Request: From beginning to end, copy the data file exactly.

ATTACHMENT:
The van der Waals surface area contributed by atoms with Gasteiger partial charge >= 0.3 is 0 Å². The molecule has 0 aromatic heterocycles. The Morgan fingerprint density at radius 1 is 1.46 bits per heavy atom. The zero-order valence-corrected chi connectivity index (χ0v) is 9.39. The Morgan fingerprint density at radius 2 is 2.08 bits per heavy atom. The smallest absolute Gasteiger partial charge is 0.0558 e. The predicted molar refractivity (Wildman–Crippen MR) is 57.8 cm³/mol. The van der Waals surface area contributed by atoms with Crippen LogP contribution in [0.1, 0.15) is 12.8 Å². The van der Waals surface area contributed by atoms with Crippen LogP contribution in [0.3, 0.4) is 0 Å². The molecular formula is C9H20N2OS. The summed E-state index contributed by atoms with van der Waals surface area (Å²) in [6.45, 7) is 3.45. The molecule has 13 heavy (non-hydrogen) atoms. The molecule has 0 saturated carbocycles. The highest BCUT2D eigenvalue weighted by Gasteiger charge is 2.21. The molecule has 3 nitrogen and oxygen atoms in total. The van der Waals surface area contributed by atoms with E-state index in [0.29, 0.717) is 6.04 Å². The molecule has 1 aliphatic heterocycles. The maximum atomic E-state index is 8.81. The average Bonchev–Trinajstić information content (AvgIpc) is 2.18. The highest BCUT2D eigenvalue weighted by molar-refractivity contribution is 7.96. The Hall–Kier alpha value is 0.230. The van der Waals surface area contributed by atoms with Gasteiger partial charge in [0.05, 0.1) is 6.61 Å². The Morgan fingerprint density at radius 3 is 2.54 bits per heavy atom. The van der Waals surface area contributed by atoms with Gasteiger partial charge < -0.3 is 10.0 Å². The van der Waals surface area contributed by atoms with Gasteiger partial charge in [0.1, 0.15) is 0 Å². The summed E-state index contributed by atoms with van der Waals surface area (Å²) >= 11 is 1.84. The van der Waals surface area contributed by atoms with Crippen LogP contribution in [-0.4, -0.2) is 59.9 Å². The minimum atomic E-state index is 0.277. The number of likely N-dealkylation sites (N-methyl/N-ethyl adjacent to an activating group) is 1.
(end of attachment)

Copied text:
The van der Waals surface area contributed by atoms with Gasteiger partial charge >= 0.3 is 0 Å². The molecule has 0 aromatic heterocycles. The Morgan fingerprint density at radius 1 is 1.46 bits per heavy atom. The zero-order valence-corrected chi connectivity index (χ0v) is 9.39. The Morgan fingerprint density at radius 2 is 2.08 bits per heavy atom. The smallest absolute Gasteiger partial charge is 0.0558 e. The predicted molar refractivity (Wildman–Crippen MR) is 57.8 cm³/mol. The van der Waals surface area contributed by atoms with Crippen LogP contribution in [0.1, 0.15) is 12.8 Å². The van der Waals surface area contributed by atoms with Crippen LogP contribution in [0.3, 0.4) is 0 Å². The molecular formula is C9H20N2OS. The summed E-state index contributed by atoms with van der Waals surface area (Å²) in [6.45, 7) is 3.45. The molecule has 13 heavy (non-hydrogen) atoms. The molecule has 0 saturated carbocycles. The highest BCUT2D eigenvalue weighted by Gasteiger charge is 2.21. The molecule has 3 nitrogen and oxygen atoms in total. The van der Waals surface area contributed by atoms with E-state index in [0.29, 0.717) is 6.04 Å². The molecule has 1 aliphatic heterocycles. The maximum atomic E-state index is 8.81. The average Bonchev–Trinajstić information content (AvgIpc) is 2.18. The highest BCUT2D eigenvalue weighted by molar-refractivity contribution is 7.96. The Hall–Kier alpha value is 0.230. The van der Waals surface area contributed by atoms with Gasteiger partial charge in [0.05, 0.1) is 6.61 Å². The Morgan fingerprint density at radius 3 is 2.54 bits per heavy atom. The van der Waals surface area contributed by atoms with Gasteiger partial charge < -0.3 is 10.0 Å². The van der Waals surface area contributed by atoms with Gasteiger partial charge in [0.1, 0.15) is 0 Å². The summed E-state index contributed by atoms with van der Waals surface area (Å²) >= 11 is 1.84. The van der Waals surface area contributed by atoms with Crippen LogP contribution in [-0.4, -0.2) is 59.9 Å². The minimum atomic E-state index is 0.277. The number of likely N-dealkylation sites (N-methyl/N-ethyl adjacent to an activating group) is 1.